Chart of the Day
For all the talk of whether inflation is transitory or not in the US, the 5-yr/5-yr inflation swap - basically representing the 2027-31 period now - has risen by far more lately in the eurozone, where it is now above 2% for the first time since 2014. It is still lower than in the US, but that is a striking development in light of the more structural reasons economists often cite for why inflation will remain lower in the eurozone than elsewhere, not least the institutional set-up which has already shown its low-inflation bias since the euro’s inception.
There was bad news for the eurozone from the German Ifo survey, as the expectations component fell to 95.4 in October, leaving it consistent with GDP growth of 0% YoY.
The Dallas Fed manufacturing sector survey rose in October, but these surveys are currently being kept up by the components related to supply times rather than production expectations, which are weakening.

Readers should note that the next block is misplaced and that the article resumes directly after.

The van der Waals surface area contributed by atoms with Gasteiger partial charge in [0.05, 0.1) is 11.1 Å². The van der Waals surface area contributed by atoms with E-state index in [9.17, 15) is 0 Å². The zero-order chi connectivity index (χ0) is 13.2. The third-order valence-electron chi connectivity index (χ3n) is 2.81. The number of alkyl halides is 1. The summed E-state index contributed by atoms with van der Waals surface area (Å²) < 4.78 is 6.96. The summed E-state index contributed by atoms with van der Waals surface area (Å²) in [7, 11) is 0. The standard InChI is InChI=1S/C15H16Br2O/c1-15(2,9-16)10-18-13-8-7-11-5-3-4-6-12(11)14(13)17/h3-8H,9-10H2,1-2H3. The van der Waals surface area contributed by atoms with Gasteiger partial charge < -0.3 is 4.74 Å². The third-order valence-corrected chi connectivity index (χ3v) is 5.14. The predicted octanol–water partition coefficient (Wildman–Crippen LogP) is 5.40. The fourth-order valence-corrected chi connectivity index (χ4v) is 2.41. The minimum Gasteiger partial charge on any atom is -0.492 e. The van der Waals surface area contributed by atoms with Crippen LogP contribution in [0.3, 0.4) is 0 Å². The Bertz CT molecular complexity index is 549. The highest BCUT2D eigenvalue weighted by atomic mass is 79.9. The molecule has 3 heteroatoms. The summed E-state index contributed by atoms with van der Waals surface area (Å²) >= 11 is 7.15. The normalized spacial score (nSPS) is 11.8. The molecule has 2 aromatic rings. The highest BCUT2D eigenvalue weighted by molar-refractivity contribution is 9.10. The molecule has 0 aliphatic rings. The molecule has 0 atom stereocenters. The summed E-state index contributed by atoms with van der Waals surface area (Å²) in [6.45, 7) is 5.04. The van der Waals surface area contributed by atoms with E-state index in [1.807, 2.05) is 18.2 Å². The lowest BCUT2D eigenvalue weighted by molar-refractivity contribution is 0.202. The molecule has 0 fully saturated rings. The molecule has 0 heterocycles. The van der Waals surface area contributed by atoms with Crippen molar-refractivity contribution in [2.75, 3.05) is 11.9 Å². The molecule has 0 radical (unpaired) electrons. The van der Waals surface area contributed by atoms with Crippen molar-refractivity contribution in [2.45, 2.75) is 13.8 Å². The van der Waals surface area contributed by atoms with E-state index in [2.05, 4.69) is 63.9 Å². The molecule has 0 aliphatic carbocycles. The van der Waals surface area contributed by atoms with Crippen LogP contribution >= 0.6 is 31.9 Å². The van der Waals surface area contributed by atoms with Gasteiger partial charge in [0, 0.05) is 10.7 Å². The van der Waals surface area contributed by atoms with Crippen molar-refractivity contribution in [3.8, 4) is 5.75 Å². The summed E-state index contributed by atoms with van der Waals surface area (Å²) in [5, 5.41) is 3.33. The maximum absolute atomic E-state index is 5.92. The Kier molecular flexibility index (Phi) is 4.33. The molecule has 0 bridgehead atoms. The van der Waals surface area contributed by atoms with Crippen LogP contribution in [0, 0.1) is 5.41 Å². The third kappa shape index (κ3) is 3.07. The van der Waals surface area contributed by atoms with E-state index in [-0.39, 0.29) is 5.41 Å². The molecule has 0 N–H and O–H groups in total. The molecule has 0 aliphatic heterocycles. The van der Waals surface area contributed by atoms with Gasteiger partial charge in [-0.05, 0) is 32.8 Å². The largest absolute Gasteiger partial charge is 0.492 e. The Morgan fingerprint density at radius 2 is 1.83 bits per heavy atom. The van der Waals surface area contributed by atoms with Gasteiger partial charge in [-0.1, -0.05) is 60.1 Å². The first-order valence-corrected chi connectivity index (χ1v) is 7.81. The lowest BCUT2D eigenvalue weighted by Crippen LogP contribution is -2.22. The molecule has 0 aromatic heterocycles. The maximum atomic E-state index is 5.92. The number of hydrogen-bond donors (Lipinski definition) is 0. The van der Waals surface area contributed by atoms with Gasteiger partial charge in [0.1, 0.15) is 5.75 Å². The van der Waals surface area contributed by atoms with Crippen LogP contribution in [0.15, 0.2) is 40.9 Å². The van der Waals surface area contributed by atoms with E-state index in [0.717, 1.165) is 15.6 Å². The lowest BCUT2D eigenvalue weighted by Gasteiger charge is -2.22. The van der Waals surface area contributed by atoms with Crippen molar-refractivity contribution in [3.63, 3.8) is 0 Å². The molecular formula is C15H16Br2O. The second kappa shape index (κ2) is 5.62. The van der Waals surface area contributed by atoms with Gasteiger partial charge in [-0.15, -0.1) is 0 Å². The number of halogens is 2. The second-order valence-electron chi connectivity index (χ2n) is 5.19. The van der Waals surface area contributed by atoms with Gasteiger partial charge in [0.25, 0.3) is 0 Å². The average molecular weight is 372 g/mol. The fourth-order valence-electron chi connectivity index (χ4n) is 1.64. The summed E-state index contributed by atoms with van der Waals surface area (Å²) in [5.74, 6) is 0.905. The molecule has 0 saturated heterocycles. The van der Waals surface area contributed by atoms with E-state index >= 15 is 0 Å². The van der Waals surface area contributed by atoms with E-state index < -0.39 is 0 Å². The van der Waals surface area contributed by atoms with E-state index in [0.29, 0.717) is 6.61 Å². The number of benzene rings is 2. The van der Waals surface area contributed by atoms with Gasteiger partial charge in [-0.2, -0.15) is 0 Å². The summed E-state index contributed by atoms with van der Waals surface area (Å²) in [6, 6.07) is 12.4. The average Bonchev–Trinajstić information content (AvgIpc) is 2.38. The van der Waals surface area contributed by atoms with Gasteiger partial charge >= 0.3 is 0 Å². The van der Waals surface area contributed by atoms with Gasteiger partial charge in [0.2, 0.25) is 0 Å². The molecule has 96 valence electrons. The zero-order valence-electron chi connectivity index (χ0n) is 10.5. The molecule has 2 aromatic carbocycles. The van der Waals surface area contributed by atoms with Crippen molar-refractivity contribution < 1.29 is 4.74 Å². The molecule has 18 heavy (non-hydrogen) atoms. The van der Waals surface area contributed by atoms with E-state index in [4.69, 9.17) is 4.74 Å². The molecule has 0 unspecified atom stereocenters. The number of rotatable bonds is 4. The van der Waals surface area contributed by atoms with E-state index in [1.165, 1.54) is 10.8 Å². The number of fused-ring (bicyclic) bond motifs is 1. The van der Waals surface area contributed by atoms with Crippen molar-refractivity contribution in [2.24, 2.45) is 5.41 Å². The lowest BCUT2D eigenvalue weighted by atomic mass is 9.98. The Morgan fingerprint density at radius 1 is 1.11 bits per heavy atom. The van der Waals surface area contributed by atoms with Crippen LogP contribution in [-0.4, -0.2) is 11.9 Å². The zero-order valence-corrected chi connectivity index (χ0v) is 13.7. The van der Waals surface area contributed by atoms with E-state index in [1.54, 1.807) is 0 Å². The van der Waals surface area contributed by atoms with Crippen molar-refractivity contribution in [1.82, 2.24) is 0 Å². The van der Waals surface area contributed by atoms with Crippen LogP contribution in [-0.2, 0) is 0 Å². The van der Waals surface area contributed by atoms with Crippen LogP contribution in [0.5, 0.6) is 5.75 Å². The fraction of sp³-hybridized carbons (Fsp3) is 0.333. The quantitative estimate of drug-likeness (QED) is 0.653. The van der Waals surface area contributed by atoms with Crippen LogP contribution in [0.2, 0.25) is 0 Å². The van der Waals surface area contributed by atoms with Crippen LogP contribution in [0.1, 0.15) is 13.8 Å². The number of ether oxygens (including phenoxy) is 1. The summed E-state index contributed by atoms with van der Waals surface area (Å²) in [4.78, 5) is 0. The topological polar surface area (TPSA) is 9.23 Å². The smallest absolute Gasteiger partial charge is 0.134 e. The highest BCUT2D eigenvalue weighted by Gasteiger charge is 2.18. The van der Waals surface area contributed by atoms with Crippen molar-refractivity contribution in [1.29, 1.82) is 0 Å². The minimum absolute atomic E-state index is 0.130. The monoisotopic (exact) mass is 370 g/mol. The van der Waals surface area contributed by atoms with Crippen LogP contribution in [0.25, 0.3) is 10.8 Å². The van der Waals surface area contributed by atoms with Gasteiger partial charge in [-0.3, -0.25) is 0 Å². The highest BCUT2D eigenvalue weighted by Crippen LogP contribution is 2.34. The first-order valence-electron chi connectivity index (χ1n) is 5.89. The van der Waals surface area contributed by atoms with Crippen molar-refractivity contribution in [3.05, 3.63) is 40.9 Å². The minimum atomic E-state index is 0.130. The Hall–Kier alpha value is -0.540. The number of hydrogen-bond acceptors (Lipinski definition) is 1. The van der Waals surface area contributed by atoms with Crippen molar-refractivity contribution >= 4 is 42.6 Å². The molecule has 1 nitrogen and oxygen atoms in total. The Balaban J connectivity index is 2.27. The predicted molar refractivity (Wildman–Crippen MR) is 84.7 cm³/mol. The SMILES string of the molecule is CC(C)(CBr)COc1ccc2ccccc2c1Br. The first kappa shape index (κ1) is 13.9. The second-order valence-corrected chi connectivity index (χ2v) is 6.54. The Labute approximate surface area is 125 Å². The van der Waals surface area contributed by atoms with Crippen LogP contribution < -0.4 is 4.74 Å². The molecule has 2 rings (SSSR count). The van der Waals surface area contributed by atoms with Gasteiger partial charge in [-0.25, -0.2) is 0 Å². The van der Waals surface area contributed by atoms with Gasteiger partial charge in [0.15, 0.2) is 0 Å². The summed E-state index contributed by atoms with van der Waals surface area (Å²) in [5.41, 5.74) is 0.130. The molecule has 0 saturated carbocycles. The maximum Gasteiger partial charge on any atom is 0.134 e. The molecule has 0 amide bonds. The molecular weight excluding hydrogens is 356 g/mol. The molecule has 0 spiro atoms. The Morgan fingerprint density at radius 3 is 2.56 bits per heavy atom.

The Chicago Fed activity index is a better indicator and shows a further slowdown in growth.
Despite the large rise in the EUR inflation swap, the German 10-year is still negative.
The gap between the VIX and MOVE remained in place at the start of the weak, as traders remain nervous about the prospect of further moves in bond yields triggered by hawkish central banks.
The ratio of the S&P 500 industrials to utilities sectors has yet to regain its recent high as concerns remain about the growth outlook.
Turkey’s lira has been pummeled by the rate cuts there, which go against orthodox policy-setting in the high-inflation country.
Despite the Evergrande crisis, there has been little move in the CNY against the USD.
Gold and silver are on the move again, perhaps finally benefitting from some concerns about inflation.
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